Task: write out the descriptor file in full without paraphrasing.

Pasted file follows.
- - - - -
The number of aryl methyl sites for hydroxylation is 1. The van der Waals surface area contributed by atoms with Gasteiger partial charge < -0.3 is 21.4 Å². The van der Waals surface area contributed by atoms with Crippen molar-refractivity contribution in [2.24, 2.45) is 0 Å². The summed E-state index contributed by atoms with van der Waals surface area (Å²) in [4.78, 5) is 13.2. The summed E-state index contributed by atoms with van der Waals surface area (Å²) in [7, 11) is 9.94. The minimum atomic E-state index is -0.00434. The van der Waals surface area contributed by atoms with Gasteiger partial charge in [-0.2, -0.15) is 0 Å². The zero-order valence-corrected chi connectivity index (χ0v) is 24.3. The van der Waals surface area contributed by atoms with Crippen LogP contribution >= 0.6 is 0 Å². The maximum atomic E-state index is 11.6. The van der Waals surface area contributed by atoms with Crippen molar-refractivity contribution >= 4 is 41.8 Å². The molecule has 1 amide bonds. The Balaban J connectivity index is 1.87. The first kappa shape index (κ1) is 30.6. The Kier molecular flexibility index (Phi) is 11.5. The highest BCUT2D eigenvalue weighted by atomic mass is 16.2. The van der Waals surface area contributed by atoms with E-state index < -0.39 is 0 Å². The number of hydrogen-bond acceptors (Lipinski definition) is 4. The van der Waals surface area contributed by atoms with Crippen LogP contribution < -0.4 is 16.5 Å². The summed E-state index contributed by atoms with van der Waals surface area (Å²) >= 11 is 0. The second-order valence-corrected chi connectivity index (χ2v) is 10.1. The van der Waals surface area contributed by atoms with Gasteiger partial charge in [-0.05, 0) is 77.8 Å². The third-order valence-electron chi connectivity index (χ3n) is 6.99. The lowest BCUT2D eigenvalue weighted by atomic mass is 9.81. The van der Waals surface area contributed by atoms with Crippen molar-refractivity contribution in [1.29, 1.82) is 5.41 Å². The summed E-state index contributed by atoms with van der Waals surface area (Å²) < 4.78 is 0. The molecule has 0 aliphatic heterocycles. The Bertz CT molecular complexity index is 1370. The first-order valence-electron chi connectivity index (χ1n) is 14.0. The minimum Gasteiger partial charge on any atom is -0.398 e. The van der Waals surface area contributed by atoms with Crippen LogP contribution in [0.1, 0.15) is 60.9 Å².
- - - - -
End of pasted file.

The number of aryl methyl sites for hydroxylation is 1. The van der Waals surface area contributed by atoms with Gasteiger partial charge < -0.3 is 21.4 Å². The van der Waals surface area contributed by atoms with Crippen molar-refractivity contribution in [2.24, 2.45) is 0 Å². The summed E-state index contributed by atoms with van der Waals surface area (Å²) in [4.78, 5) is 13.2. The summed E-state index contributed by atoms with van der Waals surface area (Å²) in [7, 11) is 9.94. The minimum atomic E-state index is -0.00434. The van der Waals surface area contributed by atoms with Gasteiger partial charge in [-0.2, -0.15) is 0 Å². The zero-order valence-corrected chi connectivity index (χ0v) is 24.3. The van der Waals surface area contributed by atoms with Crippen LogP contribution >= 0.6 is 0 Å². The maximum atomic E-state index is 11.6. The van der Waals surface area contributed by atoms with Crippen molar-refractivity contribution >= 4 is 41.8 Å². The molecule has 1 amide bonds. The Balaban J connectivity index is 1.87. The first kappa shape index (κ1) is 30.6. The Kier molecular flexibility index (Phi) is 11.5. The highest BCUT2D eigenvalue weighted by atomic mass is 16.2. The van der Waals surface area contributed by atoms with E-state index < -0.39 is 0 Å². The number of hydrogen-bond acceptors (Lipinski definition) is 4. The van der Waals surface area contributed by atoms with Crippen LogP contribution < -0.4 is 16.5 Å². The summed E-state index contributed by atoms with van der Waals surface area (Å²) >= 11 is 0. The second-order valence-corrected chi connectivity index (χ2v) is 10.1. The van der Waals surface area contributed by atoms with Gasteiger partial charge in [-0.05, 0) is 77.8 Å². The third-order valence-electron chi connectivity index (χ3n) is 6.99. The lowest BCUT2D eigenvalue weighted by atomic mass is 9.81. The van der Waals surface area contributed by atoms with Crippen molar-refractivity contribution in [1.29, 1.82) is 5.41 Å². The summed E-state index contributed by atoms with van der Waals surface area (Å²) < 4.78 is 0. The molecule has 0 aliphatic heterocycles. The Bertz CT molecular complexity index is 1370. The first-order valence-electron chi connectivity index (χ1n) is 14.0. The minimum Gasteiger partial charge on any atom is -0.398 e. The van der Waals surface area contributed by atoms with Crippen LogP contribution in [0.1, 0.15) is 60.9 Å².